You might be smoking a cloud full of pesticides next time you puff on a spliff. So says entomologist Whitney Crenshaw in a report this week by NPR.

The cannabusiness is exploding faster than a dynamite tangie dab in your brain, faster than regulators can mount up and try to make some rules to protect either consumers or producers. That’s why Crenshaw, a professor at Colorado State University, says that some of your weed might have unsafe levels of pesticides in it.

Most crops, tobacco for example, have their pesticide regulations drafted by the federal government. But the federal government still calls marijuana a schedule I controlled substance, so it doesn’t have anything to say on the subject of what makes it safe or unsafe.

A lot of states, including maryjane Mecca Colorado and endo empire California, don’t have laws about which pesticides or what amounts you can use in a cannabis grow house. Though both Colorado and California have state agriculture issued “guidelines” on pesticide use, they are not legally binding. And flowers are not required to be tested in Colorado before hitting the market. Consequently, some cultivators make wise decisions as far as that goes, and some others don’t.

“In the absence of any direction the subject of pesticide use on the crop has just devolved to just whatever people think is working or they think is appropriate,” Crenshaw told NPR. “Anybody can get their hands on harmful chemicals, and they can just spray away all the way up until the last day of harvest.”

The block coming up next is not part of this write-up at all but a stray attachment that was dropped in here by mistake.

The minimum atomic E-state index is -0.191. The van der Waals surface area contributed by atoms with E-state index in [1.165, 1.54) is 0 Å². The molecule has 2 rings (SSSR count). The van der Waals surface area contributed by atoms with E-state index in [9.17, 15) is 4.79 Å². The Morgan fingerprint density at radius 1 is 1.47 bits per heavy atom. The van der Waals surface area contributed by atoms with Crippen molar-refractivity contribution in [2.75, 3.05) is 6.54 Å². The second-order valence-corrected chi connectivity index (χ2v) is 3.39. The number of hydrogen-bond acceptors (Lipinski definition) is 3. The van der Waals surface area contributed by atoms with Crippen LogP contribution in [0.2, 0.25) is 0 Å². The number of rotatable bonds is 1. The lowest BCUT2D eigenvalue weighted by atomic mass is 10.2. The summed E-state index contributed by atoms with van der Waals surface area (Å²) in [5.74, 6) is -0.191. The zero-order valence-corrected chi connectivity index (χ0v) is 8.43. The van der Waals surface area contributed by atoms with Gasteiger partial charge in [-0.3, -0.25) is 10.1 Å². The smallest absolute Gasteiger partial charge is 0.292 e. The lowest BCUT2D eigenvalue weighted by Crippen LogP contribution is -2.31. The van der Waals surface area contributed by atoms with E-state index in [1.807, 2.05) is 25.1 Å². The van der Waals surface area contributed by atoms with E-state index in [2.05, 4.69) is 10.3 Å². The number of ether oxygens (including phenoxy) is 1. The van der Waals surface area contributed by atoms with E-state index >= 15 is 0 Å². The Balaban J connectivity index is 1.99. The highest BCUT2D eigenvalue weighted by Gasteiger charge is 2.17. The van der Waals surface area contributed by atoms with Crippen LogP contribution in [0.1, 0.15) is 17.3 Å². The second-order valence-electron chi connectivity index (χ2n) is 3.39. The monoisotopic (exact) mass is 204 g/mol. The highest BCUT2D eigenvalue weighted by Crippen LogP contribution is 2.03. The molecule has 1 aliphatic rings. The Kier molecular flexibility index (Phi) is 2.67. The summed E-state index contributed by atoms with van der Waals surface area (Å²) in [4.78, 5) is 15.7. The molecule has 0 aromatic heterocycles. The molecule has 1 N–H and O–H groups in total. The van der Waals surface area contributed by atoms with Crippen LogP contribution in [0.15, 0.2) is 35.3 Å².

Since the federal cats are tripping and basically no help to marijuana concerns and the state has issued soft guidelines instead of hard rules, the city of Denver took it on themselves to quarantine 60,000 plants earlier this year when fears were raised that they may have contained unsafe levels of pesticides. But few other cities have taken on that responsibility.

It feels like an age old song now: the weed business is legal enough to exist legitimately, but still dicey enough that the government doesn’t want to muck around changing laws to aid the industry. This is the same reason a lot of cannabis businesses can’t use banks or credit, why that dab you legally purchased might be toxic tane soup, and why buds distributed to patients might be tainted with unhealthy pesticides.

“Other agricultural industries already have policy in place for the safe use of spraying certain pesticides and fungicides,” Brett Eaton, an expert from the Denver consulting group American Cannabis Company, told NPR. “This being a new industry, it hasn’t been addressed yet.”